Wrong. I was listening to public radio and a story came on about how people seeking work would fill out online applications, post their resume to Monster, and then just wait for a job to fall into their laps. Listening to this it struck me how absurd and un-manly that was. Unless you can poop golden eggs, you are just one faceless resume in a sea of thousands. I decided to get my job the manly way: with hard work, initiative, and elbow grease.

I printed my resume, wrote a custom cover letter for the company I was applying to, and signed it in pen. I folded these items up into an envelope and addressed it to the hiring manager, put on my good suit and tie, and drove down to the company.

It struck me that what I was about to do–to cold-call a hiring manager–was risky. He could be in a bad mood or out of the office. Any number of bad things could happen. But I wanted this job, and I had nothing to lose.

I choked down my nerves, straightened my tie, put on a big confident smile, and strode through the doors. A little sniffing around brought me to the manager’s office. I knocked on the door, introduced myself with a big smile and a handshake, and before he knew it he had my resume and cover letter in his hands. I explained myself. “Just didn’t want to be another face in the crowd, thought I’d take a little initiative and stop by in person.” He sat me down for an interview, and an hour later I left with a promise from him that he’d be in touch.

A few days later I got a phone call and a job offer. Soon, I will be employed at a company that I respect and that has a great reputation. I got the job I actually wanted, not just one I was randomly hired for from the internet. I got a good job at a good company, and I got to make that critical first impression a good one, all by eschewing the trappings of the internet job hunt for the old-fashioned manly way of getting a job. Another victory for manliness!”

Another victory for manliness, indeed, Ben. And to the victor go the spoils.

Follow Up!

Whether you submit your resume online or hand it over in person, your job is not yet done. Now you must follow up! Hiring managers have a lot on their plate, as do department heads and supervisors for whom hiring is just one small part of what they do. So show your sincere interest in the job by following up with an email or phone call.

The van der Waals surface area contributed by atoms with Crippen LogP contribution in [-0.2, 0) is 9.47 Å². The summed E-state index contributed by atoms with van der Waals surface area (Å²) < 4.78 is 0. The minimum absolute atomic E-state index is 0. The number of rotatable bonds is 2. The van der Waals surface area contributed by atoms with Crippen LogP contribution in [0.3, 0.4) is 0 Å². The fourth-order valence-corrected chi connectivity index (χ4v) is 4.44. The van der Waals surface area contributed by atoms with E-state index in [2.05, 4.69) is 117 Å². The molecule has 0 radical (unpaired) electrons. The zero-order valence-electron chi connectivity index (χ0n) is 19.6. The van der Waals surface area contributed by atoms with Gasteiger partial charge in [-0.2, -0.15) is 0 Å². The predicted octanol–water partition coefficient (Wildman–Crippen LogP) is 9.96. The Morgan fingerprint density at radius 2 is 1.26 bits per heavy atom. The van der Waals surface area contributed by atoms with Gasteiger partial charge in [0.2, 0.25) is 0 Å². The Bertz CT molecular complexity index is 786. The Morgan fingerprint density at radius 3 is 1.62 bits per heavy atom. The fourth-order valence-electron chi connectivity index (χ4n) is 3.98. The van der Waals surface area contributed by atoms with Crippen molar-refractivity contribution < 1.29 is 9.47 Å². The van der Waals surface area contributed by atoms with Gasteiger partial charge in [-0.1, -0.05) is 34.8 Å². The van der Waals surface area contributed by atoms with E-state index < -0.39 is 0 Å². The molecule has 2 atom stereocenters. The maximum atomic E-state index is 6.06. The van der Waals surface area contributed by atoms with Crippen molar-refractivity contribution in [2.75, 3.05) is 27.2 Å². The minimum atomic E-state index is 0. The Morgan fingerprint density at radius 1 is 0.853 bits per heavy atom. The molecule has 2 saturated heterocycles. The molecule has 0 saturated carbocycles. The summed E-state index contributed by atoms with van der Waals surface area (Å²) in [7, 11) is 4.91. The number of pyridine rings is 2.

If a job posting gave a deadline for the application window, then follow up a couple of days after the deadline passes–following up before then will make you seem impatient. When you follow up, say something like, “Because the deadline for x job closed on June 11, I assume that applications have begun to be reviewed. I just wanted to express my sincere interest in the position. My [couple of key qualities] would make me a great fit for the job.” If you can find out something about the company’s culture or the kind of people the hiring manager likes to hire, then mention your connection to those things.

If the job posting didn’t have a deadline, then wait a week to ten days after you submit your application to follow up. Then give the hiring manager a call, and say something like, “My name is Bob Smith and I submitted my resume on June 11 for X job, and I was wondering if the position had been filled yet. No? Well, [express interest in job + a couple of things that make you well qualified for it].

If you’ve done an interview with the company, but haven’t heard back from them within the time frame they gave you (and make sure to ask for a timeline at the end of the interview if they don’t tell you), then the day after the original time frame expires, follow up with a phone call or email reaffirming your interest in the job, saying politely that you realize the hiring process can take awhile, and inquiring if they could give you an updated timeline on when they will be making a decision.

If the company didn’t give you a timeline to begin with, then wait a week and a half after your interview before following up.

Whether you’re following up on a submitted application or on an interview, keep it to two attempts. If you don’t get an answer on the first follow-up, send an email a week later. Still no answer? Move on.

“Apply” for Unadvertised Jobs and Jobs That Don’t Yet Exist

Many of the very best jobs out there will never show up in the classifieds. The company doesn’t advertise the positions publicly and instead hires friends, internal employees, or folks they have worked with or heard about in other capacities. So you’ll never get these gigs by waiting around for a job posting to show up. Instead, you have to take the initiative!

If there’s some place you want to work, and some position you’re hoping to get, send an email with your resume to the person you think would be in charge of hiring for that position. Tell them that if the job opens up, you’d love to be considered and why you’re qualified for the position.